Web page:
Architecture requires massive amounts of money, time, and effort to come together. It’s serious business. Most of the time. But here in Chicago there are a handful of designers that work humor into their architecture whenever they can, as a way to satirize the practice of architecture and the cultures that surround it, or as a way to invite new people into the conversation. For A Lot You Got to Holler’s fourth episode, we’re joined by Stewart Hicks and Allison Newmeyer of Design with Company, as well as Ania Jaworska and artist/musician/designer Beverly Fresh. Free with each download: Design with Company’s theme park ride of Midwestern folkways, Ania Jaworska’s peerless knowledge of Polish interior design folk tales, and Beverly Fresh’s proposal for the Graham Foundation bookstore that’s truly, truly ahead of its time. Special thanks to recording studio engineer Tim Joyce and Nick Cage’s pores.
Guests: Stewart Hicks and Allison Newmeyer of Design with Company, Ania Jaworksa and Beverly Fresh
Producer: Tim Joyce
Chicago’s most valuable natural asset is its lakefront, forever free, public, and protected by law. This lakefront is so valuable, argues the architects at Port Urbanism, that we need more of it to pay off the city’s massive debts. Or (if you ask the designers at UrbanLab) newly built islands in the lake must be drafted into relieving pressure from an overstressed storm drain system by filtering and cleaning the city’s water. Read the rest of this entry »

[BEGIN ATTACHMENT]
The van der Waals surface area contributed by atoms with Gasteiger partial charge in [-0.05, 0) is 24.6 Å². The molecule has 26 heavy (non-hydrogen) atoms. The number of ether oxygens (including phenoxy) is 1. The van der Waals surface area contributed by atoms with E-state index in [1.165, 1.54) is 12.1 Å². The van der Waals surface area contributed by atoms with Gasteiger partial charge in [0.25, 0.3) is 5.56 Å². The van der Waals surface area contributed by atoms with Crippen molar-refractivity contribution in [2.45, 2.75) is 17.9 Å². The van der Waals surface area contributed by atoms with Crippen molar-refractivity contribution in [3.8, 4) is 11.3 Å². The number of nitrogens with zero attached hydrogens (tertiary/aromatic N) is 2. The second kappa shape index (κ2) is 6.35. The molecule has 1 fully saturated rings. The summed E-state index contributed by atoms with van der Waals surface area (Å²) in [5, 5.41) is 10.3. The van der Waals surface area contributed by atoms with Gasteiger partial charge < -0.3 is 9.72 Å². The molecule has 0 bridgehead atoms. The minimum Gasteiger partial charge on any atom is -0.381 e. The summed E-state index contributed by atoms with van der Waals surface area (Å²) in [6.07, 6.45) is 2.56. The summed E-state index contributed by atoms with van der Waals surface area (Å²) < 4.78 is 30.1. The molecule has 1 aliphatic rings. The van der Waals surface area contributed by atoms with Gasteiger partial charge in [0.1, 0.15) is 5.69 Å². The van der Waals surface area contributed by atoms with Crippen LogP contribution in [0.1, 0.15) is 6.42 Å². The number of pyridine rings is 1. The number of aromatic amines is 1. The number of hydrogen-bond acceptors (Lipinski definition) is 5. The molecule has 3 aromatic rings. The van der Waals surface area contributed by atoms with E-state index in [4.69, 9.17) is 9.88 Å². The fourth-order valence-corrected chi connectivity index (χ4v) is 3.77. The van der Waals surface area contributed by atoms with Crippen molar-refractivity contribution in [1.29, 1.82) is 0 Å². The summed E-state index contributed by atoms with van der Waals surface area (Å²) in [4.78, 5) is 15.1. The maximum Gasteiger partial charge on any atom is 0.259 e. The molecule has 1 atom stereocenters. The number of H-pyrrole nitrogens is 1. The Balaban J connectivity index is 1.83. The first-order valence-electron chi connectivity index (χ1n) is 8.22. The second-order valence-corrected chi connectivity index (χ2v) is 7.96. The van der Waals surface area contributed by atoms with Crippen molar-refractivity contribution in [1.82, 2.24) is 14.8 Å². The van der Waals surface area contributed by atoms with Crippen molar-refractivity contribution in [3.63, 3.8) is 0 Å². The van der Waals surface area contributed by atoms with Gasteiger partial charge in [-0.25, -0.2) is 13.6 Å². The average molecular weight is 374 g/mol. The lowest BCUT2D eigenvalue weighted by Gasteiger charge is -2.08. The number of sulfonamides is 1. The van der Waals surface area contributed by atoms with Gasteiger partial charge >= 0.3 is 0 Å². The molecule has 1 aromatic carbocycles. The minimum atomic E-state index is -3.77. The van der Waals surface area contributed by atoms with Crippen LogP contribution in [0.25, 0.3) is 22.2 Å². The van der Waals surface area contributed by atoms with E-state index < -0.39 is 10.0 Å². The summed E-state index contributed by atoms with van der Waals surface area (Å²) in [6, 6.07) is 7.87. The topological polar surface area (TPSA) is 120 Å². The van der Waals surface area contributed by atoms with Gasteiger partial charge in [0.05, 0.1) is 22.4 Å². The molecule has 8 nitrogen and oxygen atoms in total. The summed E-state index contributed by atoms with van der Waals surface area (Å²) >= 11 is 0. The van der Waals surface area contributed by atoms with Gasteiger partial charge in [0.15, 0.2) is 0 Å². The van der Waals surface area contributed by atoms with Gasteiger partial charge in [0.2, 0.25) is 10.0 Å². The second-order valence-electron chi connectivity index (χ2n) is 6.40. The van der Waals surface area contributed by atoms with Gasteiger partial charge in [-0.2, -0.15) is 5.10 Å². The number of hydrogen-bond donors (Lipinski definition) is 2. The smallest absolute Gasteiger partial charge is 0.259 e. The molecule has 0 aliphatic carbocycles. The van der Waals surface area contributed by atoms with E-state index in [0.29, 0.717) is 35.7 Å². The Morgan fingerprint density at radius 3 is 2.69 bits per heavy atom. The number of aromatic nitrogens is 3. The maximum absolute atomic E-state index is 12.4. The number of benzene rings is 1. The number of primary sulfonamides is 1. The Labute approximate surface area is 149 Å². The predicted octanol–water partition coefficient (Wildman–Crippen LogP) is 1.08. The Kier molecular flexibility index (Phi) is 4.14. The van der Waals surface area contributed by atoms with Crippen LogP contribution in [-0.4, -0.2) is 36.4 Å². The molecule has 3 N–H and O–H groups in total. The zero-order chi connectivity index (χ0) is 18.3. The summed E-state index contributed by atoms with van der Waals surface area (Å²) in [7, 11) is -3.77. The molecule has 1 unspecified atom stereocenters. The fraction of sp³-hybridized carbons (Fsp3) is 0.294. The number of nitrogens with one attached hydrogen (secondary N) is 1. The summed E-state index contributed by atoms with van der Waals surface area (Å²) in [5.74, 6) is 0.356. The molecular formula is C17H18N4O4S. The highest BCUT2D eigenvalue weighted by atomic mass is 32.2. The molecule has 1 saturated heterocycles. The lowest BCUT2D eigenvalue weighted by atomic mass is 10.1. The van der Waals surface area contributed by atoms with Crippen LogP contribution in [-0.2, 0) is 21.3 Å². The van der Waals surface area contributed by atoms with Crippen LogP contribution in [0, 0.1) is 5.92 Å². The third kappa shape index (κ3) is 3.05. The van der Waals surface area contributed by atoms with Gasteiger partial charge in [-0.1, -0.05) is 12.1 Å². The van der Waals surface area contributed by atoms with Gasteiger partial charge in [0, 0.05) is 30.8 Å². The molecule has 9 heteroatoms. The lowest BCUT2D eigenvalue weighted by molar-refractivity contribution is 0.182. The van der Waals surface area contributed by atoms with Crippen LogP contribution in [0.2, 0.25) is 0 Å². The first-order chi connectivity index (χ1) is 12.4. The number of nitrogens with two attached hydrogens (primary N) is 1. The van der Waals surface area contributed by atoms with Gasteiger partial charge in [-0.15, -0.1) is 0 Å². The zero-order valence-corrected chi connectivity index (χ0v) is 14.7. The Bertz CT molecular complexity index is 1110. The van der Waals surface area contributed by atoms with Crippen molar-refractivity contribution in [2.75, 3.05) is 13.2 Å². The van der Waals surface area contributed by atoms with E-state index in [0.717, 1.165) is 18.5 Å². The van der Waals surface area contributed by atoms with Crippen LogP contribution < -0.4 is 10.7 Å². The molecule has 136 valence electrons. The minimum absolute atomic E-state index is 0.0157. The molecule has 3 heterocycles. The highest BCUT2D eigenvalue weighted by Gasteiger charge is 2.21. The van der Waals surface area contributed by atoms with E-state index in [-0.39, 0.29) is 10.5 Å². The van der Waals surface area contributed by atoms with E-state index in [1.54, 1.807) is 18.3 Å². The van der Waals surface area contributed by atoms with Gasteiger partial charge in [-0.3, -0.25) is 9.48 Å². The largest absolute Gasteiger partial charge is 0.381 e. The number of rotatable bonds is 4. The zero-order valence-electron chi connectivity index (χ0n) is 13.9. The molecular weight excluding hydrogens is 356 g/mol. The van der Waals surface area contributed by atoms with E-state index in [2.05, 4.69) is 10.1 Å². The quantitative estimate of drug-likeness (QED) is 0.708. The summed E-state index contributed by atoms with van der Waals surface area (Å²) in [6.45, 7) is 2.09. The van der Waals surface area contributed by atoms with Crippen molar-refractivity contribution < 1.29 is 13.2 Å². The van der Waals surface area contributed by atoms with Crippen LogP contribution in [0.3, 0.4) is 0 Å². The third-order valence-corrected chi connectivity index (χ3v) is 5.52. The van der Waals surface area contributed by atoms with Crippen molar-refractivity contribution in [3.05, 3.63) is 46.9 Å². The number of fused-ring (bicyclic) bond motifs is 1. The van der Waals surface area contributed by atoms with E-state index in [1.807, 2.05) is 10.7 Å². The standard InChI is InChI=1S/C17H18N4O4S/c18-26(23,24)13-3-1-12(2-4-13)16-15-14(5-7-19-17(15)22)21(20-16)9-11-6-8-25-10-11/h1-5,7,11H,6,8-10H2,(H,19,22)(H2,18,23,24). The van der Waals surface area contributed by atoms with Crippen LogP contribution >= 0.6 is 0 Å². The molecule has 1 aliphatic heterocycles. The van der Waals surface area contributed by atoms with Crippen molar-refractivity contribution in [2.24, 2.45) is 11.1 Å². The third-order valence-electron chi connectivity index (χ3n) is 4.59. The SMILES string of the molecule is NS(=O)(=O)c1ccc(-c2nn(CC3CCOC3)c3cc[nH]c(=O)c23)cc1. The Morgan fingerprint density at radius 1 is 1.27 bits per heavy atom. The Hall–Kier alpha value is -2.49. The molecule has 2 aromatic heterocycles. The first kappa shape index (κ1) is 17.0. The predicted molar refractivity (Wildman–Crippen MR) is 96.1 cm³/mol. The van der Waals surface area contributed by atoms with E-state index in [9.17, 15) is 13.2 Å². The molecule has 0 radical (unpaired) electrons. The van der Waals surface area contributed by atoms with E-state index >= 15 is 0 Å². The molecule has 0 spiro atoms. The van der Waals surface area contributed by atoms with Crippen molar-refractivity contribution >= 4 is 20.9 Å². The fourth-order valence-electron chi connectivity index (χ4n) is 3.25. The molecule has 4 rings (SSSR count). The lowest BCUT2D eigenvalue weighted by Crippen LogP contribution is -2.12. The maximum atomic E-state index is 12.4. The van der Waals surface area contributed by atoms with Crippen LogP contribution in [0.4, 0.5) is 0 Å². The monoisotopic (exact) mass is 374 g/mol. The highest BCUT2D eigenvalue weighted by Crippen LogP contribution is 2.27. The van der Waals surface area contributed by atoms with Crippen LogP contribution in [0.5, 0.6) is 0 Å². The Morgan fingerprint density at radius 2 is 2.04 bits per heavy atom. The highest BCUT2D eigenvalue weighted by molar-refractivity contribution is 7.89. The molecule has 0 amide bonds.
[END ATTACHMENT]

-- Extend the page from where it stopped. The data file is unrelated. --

Episode 2: Cabrini-Green Dreams and Nightmares
Depending on who’s telling the tale, the Cabrini-Green housing projects on Chicago’s Near North Side are either patient-zero for urban dysfunction and decay, or a humble high-rise utopia, Corbusier’s Radiant City with soul. But at the end of the day it was home to 15,000 people. Cabrini-Green was mostly demolished by 2011, but its legacy both haunts, or enriches, the city, depending on who you ask. Read the rest of this entry »
A Lot You Got to Holler is a new Newcity Design podcast. Hosted by Newcity design editor Ben Schulman and Chicago architectural journalist Zach Mortice, the podcast will explore Chicago’s singular history of architecture, design and urbanism, with an emphasis on pop culture. Schulman and Mortice will invite artists, designers, and architects into the studio for conversations about Chicago’s past and ongoing role as a proving ground for American culture. Read the rest of this entry »
Cover by Fletcher Martin
“We shall leave, for remembrance, one rusty iron heart.”
—Nelson Algren, “City on the Make”
What’s rattling around that rusty heart some fifty years hence Algren’s lovingly caustic sendoff? For some, a boomtown of glass-sheathed skyscraping ambition and beautifully manicured space. For others, a city on the brink, potholed with equal parts resilience and resilient decay.